The composition of both powders is altered by the milling process as shown in Table 1. Changes in Mg and Er composition after milling in the 0.1 Er powders fall within the measurement uncertainty of the ICP technique. However, there is loss of Mg and Er content after milling in the 0.5 Er powder, likely due to oxidation during milling. The increased Fe, Ni, and Cr content in both powders is a result of contamination from the milling equipment. After the two-stage milling procedure the powders contain 8.4 wt.% and 13 wt.% oxygen for the 0.1 Er and 0.5 Er milled powders, respectively. The significant oxygen levels in the final powders are attributed to oxygen pick-up in situ and after the cryomilling process. Similar results were reported by Goujon et al. [16] for mechanically alloyed 5000 Al/AlN powders prepared by cryomilling. Up to 10 wt.% oxygen was obtained in the powders after 25 h of milling in liquid nitrogen [16]. Increase in nitrogen contamination in the 5000 Al/AlN powders was also reported. Initial nitrogen content for a 5000 Al/AlN mixture with 20 vol.% AlN content is 7.2 wt.%; the nitrogen concentration increases linearly up to approximately 9.5 wt.% after 26 hours of milling. It is likely that similar levels of nitrogen contamination (~2 wt.%) are present within the powder samples studied here.

Figure 3 displays the XRD spectra of both 30 h milled powders, with peaks identified as the α-Al phase (Si is the standard) after cryomilling. Comparison of the α-Al peaks of the as-milled powders to those of atomized powders reveals peak shifts to lower °2θ positions, indicating increased solubility from the starting condition, and significant broadening, indicative of increased strain and grain refinement. Since the changes in the Al lattice parameter are attributed to the Mg solutes, the lattice parameters in this cryomilled Al-Mg-Er system are compared to those obtained for mechanically milled prealloyed Al-Mg powders to determine solid solubility extensions. The results of Scudino et al. [17] are used to estimate the Mg in solution for the milled powders. Data extracted from the diffraction patterns of the milled powders are compiled in Table 2 and grain size results from TEM image analysis are also included. Mg solubility in the matrix increases during the milling process. It is estimated that 5.26 at.% Mg and 4.87 at.% Mg are in solution in the 0.1 Er and 0.5 Er powders, respectively. Similar increases in solid solubility have been documented for other Al-Mg milled powder systems [3, 5].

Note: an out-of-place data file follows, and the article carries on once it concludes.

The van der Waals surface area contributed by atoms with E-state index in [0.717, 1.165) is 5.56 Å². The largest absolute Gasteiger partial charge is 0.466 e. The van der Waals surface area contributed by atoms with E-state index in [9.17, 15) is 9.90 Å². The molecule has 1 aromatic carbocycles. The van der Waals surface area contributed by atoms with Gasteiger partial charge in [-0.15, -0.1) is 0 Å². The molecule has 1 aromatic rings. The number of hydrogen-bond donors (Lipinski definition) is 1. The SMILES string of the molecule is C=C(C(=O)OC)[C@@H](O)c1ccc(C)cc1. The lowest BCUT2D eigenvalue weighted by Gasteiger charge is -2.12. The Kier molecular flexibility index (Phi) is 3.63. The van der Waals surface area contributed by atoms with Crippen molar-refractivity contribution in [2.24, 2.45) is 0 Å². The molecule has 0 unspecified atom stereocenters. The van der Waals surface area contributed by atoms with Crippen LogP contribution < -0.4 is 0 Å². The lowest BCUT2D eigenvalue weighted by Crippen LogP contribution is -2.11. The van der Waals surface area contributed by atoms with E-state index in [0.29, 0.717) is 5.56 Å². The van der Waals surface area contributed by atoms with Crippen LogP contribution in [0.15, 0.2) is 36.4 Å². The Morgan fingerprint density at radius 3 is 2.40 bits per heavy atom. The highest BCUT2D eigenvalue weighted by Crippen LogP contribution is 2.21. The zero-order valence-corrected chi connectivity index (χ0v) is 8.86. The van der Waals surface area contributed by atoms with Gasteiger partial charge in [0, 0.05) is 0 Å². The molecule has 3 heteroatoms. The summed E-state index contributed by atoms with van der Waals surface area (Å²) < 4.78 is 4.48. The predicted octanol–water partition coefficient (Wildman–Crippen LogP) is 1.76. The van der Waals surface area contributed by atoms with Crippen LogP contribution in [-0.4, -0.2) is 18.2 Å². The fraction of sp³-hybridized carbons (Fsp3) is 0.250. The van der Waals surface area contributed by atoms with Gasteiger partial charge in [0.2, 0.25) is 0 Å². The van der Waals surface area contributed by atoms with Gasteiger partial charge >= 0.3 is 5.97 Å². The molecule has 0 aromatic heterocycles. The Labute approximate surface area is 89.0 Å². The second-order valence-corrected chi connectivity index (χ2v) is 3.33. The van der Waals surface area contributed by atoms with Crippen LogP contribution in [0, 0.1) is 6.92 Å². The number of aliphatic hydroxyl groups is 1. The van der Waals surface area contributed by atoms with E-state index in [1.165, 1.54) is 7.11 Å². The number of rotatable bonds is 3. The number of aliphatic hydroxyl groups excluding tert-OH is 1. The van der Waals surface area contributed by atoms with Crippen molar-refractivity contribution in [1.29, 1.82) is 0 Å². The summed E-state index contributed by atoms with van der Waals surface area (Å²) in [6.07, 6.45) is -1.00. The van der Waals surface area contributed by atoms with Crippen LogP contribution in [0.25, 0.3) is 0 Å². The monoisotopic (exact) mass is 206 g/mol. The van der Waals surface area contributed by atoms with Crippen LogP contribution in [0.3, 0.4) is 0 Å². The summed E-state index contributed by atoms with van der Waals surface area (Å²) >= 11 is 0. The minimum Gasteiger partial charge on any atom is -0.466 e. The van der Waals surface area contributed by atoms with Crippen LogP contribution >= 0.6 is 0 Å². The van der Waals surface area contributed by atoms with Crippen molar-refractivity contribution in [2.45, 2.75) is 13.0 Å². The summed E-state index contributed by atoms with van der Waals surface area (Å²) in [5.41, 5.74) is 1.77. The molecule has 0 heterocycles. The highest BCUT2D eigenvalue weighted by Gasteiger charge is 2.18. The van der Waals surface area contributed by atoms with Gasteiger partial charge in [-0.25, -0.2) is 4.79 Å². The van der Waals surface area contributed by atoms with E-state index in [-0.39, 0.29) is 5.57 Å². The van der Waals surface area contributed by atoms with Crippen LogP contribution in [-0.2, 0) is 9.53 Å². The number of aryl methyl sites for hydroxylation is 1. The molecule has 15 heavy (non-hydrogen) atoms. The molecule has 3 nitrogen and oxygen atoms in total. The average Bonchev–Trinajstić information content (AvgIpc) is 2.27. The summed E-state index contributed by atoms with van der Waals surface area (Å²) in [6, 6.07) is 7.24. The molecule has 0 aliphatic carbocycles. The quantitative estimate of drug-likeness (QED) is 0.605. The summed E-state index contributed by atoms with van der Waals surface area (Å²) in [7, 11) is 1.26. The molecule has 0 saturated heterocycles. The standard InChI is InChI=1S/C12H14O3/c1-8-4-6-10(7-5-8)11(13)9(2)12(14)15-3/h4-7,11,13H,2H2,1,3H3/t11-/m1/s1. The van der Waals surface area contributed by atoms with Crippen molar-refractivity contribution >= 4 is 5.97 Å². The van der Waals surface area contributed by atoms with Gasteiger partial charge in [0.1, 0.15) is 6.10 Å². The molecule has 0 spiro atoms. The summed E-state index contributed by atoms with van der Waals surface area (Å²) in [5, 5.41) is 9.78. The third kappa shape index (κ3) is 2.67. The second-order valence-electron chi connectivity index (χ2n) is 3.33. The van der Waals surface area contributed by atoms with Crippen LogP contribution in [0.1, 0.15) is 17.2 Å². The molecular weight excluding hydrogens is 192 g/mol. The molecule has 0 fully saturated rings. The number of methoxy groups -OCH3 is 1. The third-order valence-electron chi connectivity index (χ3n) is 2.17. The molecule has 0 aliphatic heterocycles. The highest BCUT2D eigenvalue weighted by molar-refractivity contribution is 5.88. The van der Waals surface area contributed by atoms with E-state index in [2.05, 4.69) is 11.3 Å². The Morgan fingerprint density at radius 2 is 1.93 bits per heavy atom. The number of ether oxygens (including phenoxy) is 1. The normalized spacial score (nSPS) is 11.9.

An average minimum grain size of 22 nm and microstrain of 0.094% were determined for the 0.1 Er powder, while the 0.5 Er powder had a grain size of 19 nm and microstrain of 0.106%. The grain size and microstrain obtained are similar to those previously reported for milled Al and Al-Mg systems [13]. After 8 hours of milling, Zhou et al. observed an average grain size of 25 nm in Al-7.5Mg-0.3Sc (wt.%) alloy powders [5], with TEM analysis showing a heterogeneous milled microstructure consisting of nanocrystalline equiaxed grains as well as elongated lamellar-type grains. In comparison, TEM images of the as-milled powders in this study indicate only equiaxed nanocrystalline grains in the areas observed. Representative images are shown in Figures 3(b) and 3(c) with inset SAED patterns. The diffraction patterns contain rings which are indicative of nanocrystallinity and are indexed as the α-Al phase by the blue arcs in the images. Cryomilling studies performed by Zhou et al. on Al-Mg-Sc powders indicate that grain refinement in the alloy is of the same grain subdivision mechanism observed in Al and Al-Mg powders during the cryomilling process [18, 19]. It is proposed that similar refinement mechanisms take place in these Al-Mg-Er powders during milling. The average grain size is determined by TEM image analysis to be  nm and 17 nm for 0.1 Er and 0.5 Er, respectively. The grain size distribution, shown in Figure 3(d), indicates that 85% of the grains are below 30 nm for both samples; the frequency is shown on the left vertical axis, while the cumulative frequency curve corresponds to the right axis.